Ward did not have details on the type or size of the four objects found at Ahihi-Kinau, but she said officials were concerned enough about the discovery to close the area, at least temporarily, out of concern for public safety.

A state enforcement officer and Ahihi-Kinau resource rangers were posted at the parking lot of Kanahena, or “Dumps,” to turn people away from the road into Ahihi-Kinau, she said.

“This is a closure for public safety,” she said.

Without struggle there is no progress
December 4, 2007, 5:21 pm
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This struggle may be a moral one, or it may be a physical one, and it may be both moral and physical, but it must be a struggle. Power concedes nothing without a demand. It never did and it never will. Find out just what any people will quietly submit to and you have found out the exact measure of injustice and wrong which will be imposed upon them, and these will continue till they are resisted with either words or blows, or with both. The limits of tyrants are prescribed by the endurance of those whom they oppress. In the light of these ideas, Negroes will be hunted at the North, and held and flogged at the South so long as they submit to those devilish outrages, and make no resistance, either moral or physical. Men may not get all they pay for in this world; but they must certainly pay for all they get. If we ever get free from the oppressions and wrongs heaped upon us, we must pay for their removal. We must do this by labor, by suffering, by sacrifice, and if needs be, by our lives and the lives of others.

Frederick Douglass, 1857

Without action there is no knowledge
December 4, 2007, 9:30 am
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A mural at the Highlander Research and Education Center in New Market, TN.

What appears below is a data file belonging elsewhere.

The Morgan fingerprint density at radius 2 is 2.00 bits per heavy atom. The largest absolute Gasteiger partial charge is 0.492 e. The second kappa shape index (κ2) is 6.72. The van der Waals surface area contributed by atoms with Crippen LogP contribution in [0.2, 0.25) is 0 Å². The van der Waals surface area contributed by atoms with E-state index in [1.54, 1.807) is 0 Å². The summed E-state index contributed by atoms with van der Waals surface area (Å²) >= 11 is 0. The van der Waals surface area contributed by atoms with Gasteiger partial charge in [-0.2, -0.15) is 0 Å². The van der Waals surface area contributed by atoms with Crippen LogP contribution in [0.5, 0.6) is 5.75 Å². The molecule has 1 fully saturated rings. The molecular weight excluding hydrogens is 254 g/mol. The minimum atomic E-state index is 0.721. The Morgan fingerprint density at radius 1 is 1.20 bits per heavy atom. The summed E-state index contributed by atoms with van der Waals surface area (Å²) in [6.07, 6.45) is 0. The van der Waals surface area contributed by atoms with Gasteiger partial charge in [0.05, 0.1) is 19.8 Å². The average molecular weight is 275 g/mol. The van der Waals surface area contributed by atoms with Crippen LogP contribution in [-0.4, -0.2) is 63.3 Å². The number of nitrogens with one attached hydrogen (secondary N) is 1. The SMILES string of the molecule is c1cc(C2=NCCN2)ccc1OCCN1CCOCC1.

Siempre adelante
December 4, 2007, 8:48 am
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I don’t have a lot new to say about what’s going on in Venezuela, so here’s some excellent links to pull us through the morass of bad US coverage about the Bolivarian revolution occurring right now in America Latina.

  • Article by Eva Golinger: Confused about Venezuela?
  • Article by Teresa Arreaza about ALBA, the new solidarity-economy trade pact initiated by Venezuela, Cuba, Bolivia, and Nicaragua.

Obviously the results of Sunday’s referendum on the proposed constitutional amendments is a blow to Chavez’ momentum, but we can only hope that the core of his reforms – structural economic changes that will benefit the nation’s poor, and emergence from under the shadow of US hegemony – will indeed continue. It’s actually in the long-term interest of us all, regardless of our particular piety to charismatic leaders such as Hugo Chavez, that reforms of this type are successful. As could be expected, coverage in the U.S. press of the referendum results is very narrow. On the drive home tonight, National Public Radio led with a quote from the Bush administration congratulating the Venezuelan people for voting against the reforms. Meanwhile, several news sources are reporting CIA involvement in the right-wing opposition. Given the history of the US in the Americas, one can hardly be surprised.